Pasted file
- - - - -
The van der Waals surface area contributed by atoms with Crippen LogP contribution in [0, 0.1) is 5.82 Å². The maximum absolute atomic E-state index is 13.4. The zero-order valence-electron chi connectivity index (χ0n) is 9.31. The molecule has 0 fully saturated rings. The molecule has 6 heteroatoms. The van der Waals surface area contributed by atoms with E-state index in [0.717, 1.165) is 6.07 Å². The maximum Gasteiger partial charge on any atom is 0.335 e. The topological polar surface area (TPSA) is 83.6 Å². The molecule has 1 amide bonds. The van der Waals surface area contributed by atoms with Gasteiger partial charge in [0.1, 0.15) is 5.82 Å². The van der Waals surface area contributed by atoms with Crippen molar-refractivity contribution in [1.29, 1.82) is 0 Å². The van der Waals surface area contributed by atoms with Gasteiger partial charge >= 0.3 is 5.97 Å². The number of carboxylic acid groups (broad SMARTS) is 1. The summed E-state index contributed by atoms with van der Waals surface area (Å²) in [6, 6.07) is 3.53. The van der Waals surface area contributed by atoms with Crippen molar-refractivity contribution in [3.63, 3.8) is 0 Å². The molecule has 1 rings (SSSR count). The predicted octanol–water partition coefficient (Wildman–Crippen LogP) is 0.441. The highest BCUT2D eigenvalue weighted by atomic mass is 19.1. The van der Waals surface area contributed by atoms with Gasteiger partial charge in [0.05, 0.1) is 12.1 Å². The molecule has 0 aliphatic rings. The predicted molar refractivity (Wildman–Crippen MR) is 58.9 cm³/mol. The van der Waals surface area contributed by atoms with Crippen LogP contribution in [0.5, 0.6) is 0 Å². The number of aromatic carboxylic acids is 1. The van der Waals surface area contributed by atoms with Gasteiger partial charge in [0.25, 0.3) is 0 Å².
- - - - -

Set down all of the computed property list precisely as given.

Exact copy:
The van der Waals surface area contributed by atoms with Crippen LogP contribution in [0, 0.1) is 5.82 Å². The maximum absolute atomic E-state index is 13.4. The zero-order valence-electron chi connectivity index (χ0n) is 9.31. The molecule has 0 fully saturated rings. The molecule has 6 heteroatoms. The van der Waals surface area contributed by atoms with E-state index in [0.717, 1.165) is 6.07 Å². The maximum Gasteiger partial charge on any atom is 0.335 e. The topological polar surface area (TPSA) is 83.6 Å². The molecule has 1 amide bonds. The van der Waals surface area contributed by atoms with Gasteiger partial charge in [0.1, 0.15) is 5.82 Å². The van der Waals surface area contributed by atoms with Crippen molar-refractivity contribution in [1.29, 1.82) is 0 Å². The van der Waals surface area contributed by atoms with Gasteiger partial charge >= 0.3 is 5.97 Å². The number of carboxylic acid groups (broad SMARTS) is 1. The summed E-state index contributed by atoms with van der Waals surface area (Å²) in [6, 6.07) is 3.53. The van der Waals surface area contributed by atoms with Crippen molar-refractivity contribution in [3.63, 3.8) is 0 Å². The molecule has 1 rings (SSSR count). The predicted octanol–water partition coefficient (Wildman–Crippen LogP) is 0.441. The highest BCUT2D eigenvalue weighted by atomic mass is 19.1. The van der Waals surface area contributed by atoms with Gasteiger partial charge in [0.05, 0.1) is 12.1 Å². The molecule has 0 aliphatic rings. The predicted molar refractivity (Wildman–Crippen MR) is 58.9 cm³/mol. The van der Waals surface area contributed by atoms with Crippen LogP contribution in [0.5, 0.6) is 0 Å². The number of aromatic carboxylic acids is 1. The van der Waals surface area contributed by atoms with Gasteiger partial charge in [0.25, 0.3) is 0 Å².